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Short-term effects of calcium ions on the apoptosis and onset of mineralization of human dental pulp cells in vitro and in vivo.

An S, Gao Y, Huang Y, Jiang X, Ma K, Ling J - Int. J. Mol. Med. (2015)

Bottom Line: An animal experiment and scanning electron microscopic observation of ceramic graft implants were applied to measure the mineralization in vivo.The results showed that 5.4 and 9.0 mM Ca2+ accelerated the onset of mineralized matrix nodule formation, promoted osteopontin mRNA expression and induced marked cell apoptosis and necrosis, but had no obvious effect on cell proliferation.These findings indicated a positive association between cell apoptosis and/or death and the timing of formation as well as the quantity of extracellular mineralization induced by Ca2+ in short-term cultured hDPCs.

View Article: PubMed Central - PubMed

Affiliation: Department of Operative Dentistry and Endodontics, Guanghua School of Stomatology, Hospital of Stomatology, Sun Yat‑sen University; Guangdong Provincial Key Laboratory of Stomatology, Guangzhou, Guangdong 510055, P.R. China.

ABSTRACT
Calcium ions (Ca2+) are a major constituent of most pulp-capping materials and have an important role in the mineralization of human dental pulp cells (hDPCs). A previous study by our group has shown that increased levels of Ca2+ can promote hDPC-mediated mineralization in long-term cultures (21 days). However, the initiation of mineralization occurs in the early stage of osteogenic inductive culture, and the effects of Ca2+ on the mineralization of hDPCs in short-term cultures (five days) have not been studied in detail. Furthermore, the underlying mechanism by which Ca2+ stimulates the mineralization of hDPCs has remained controversial. A strong correlation between mineralization and cell apoptosis and/or death has been identified. Thus, the present study hypothesized that Ca2+ may promote the onset of hDPC-mediated mineralization through inducing their apoptosis and/or death. To verify this hypothesis, Ca2+ was added to the growth culture medium and osteogenic culture medium at various concentrations. Alizarin Red S staining and reverse transcription-polymerase chain reaction analysis were used to evaluate the onset of mineralization. Furthermore, the cell counting kit-8 and fluorescein isothiocyanate-Annexin V/propidium iodide double-staining method were adopted to detect the proliferation and apoptosis of hDPCs in the growth culture medium. An animal experiment and scanning electron microscopic observation of ceramic graft implants were applied to measure the mineralization in vivo. The results showed that 5.4 and 9.0 mM Ca2+ accelerated the onset of mineralized matrix nodule formation, promoted osteopontin mRNA expression and induced marked cell apoptosis and necrosis, but had no obvious effect on cell proliferation. These findings indicated a positive association between cell apoptosis and/or death and the timing of formation as well as the quantity of extracellular mineralization induced by Ca2+ in short-term cultured hDPCs.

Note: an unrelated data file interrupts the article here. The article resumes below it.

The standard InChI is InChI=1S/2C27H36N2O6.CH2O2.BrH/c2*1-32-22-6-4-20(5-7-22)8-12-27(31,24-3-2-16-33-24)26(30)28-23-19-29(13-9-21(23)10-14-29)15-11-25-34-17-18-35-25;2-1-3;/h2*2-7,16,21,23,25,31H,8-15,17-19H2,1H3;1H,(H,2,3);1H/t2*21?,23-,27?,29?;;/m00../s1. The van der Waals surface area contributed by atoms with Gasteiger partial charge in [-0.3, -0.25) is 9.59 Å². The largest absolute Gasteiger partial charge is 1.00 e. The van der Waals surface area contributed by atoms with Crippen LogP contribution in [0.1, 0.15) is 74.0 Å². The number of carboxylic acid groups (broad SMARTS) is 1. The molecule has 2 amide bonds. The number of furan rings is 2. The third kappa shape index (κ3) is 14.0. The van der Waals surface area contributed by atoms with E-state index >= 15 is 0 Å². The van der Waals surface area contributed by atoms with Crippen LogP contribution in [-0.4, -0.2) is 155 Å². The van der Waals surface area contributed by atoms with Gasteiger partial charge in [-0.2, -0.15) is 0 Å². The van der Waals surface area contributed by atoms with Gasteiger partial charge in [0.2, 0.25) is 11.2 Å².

No MeSH data available.


Related in: MedlinePlus

Scanning electron microscopy images of hDPC-HA/TCP complexes harvested from SCID mice (scale bar: Top row, 100 µm; bottom row, 50 µm). In the control Ca1.8 mM HA/TCP scaffolds, a large number of hDPCs proliferated significantly and aggregated to form a dense multilayer with clumping. By contrast, hDPCs cultured in medium containing 5.4 mM Ca2+ displayed undefined cell borders and intercellular fusion, and numerous extracellular matrixes on the scaffolds’ surface were formed. hDPC; human dental pulp cell; HA/TCP, hydroxyapatite/tri-calcium phosphate.
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f6-ijmm-36-01-0215: Scanning electron microscopy images of hDPC-HA/TCP complexes harvested from SCID mice (scale bar: Top row, 100 µm; bottom row, 50 µm). In the control Ca1.8 mM HA/TCP scaffolds, a large number of hDPCs proliferated significantly and aggregated to form a dense multilayer with clumping. By contrast, hDPCs cultured in medium containing 5.4 mM Ca2+ displayed undefined cell borders and intercellular fusion, and numerous extracellular matrixes on the scaffolds’ surface were formed. hDPC; human dental pulp cell; HA/TCP, hydroxyapatite/tri-calcium phosphate.

Mentions: At 7 days following implantation of HA/TCP scaffolds containing hDPCs incubated with 5.4 mM Ca2+ into SCID mice (Fig. 5), the transplants were analyzed using SEM. In the control group, a large number of hDPCs successfully adhered to the HA/TCP scaffolds and had proliferated, resulting in a dense multilayer and spread with clumping of the cells into the three-dimensional network of the scaffold. However, the scaffolds containing hDPCs cultured in medium supplemented with 5.4 mM Ca2+ displayed intercellular fusions and produced an extracellular matrix on the surface (Fig. 6).